Move Over Click Fraud, Vote Fraud Is Here!

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sem1.jpgToday’s New Hampshire primary got me thinking about voting in general and online voting specifically. In the wake of the Florida vote recount of 2000, there was much talk about the movement towards electronic voting as the solution that would solve such problems. But I am beginning to think that online voting will add new problems we never considered without the proper paper trial we have with our current voting policies.

I recently read about Subvert and Profit, a social networking black market which lets advertisers increase their rank on sites like Digg.com, StumbleUpon and YouTube by paying anonymous online users to vote. Advertisers pay $1 per vote and social networking users receive 50 cents for each vote.

I actually respect the company for their honesty. They’re not trying to sell me a 300 calorie muffin, claiming it’s healthy because it contains not trans fat. They call like it is – and even refer to their company as a black market in the first sentence on the homepage. But I digress.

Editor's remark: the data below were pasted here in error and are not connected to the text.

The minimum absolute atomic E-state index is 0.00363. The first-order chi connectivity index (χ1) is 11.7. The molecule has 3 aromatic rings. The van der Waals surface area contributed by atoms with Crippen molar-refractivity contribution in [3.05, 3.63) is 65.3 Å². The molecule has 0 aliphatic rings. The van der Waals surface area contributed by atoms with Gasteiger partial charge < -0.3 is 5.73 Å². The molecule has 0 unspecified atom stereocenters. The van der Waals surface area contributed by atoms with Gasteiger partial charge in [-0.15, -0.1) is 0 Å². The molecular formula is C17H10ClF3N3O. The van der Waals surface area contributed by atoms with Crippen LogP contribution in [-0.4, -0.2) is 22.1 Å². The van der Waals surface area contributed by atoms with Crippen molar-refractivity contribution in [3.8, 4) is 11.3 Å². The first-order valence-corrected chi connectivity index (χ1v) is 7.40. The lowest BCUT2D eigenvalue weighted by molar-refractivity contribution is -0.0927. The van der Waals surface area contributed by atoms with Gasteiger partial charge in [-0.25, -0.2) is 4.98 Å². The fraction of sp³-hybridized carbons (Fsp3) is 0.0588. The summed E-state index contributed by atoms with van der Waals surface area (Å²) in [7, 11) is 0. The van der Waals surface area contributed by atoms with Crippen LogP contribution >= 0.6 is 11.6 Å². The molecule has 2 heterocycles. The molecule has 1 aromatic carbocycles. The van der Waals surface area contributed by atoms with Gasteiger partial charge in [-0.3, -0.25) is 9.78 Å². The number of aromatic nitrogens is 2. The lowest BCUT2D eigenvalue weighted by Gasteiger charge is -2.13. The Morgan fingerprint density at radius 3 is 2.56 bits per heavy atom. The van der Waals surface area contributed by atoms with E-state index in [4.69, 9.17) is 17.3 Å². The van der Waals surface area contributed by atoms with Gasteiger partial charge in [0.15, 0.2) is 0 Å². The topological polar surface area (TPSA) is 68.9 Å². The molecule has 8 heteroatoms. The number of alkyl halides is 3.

In addition to Subvert and Profit, there are undoubtedly hundreds of operations who are doing the same things. I am sure there are lots of PR agencies who regularly Digg stories they place about their clients (disclosure: as a publicist, I did this once when a client sent me the link). And the PR account executive who Digg’s her client’s story is no different from Subvert and Profit because they both have a financial incentive to see their client’s story on the front page of Digg.com.

I think the bigger issue here today, which is one that I have addressed in the past, relates to the general effectiveness of social networking sites. While every social media consultant is preaching transparency, we have the least transparent process for voting.

For websites like Digg.com and StumbleUpon, where ranking is part of each company’s mission, vote fraud is potentially a much bigger headache than click fraud is for Google, Yahoo!, MSN, etc.

Do you think there is a solution for this? How can we create a social voting process that is both fair and transparent? Is it even possible?

Having recently read about the 50th anniversary of Vance Packard’s “The Hidden Persuaders”, I can’t helping thinking what Vance would have thought of all this. What do you think?

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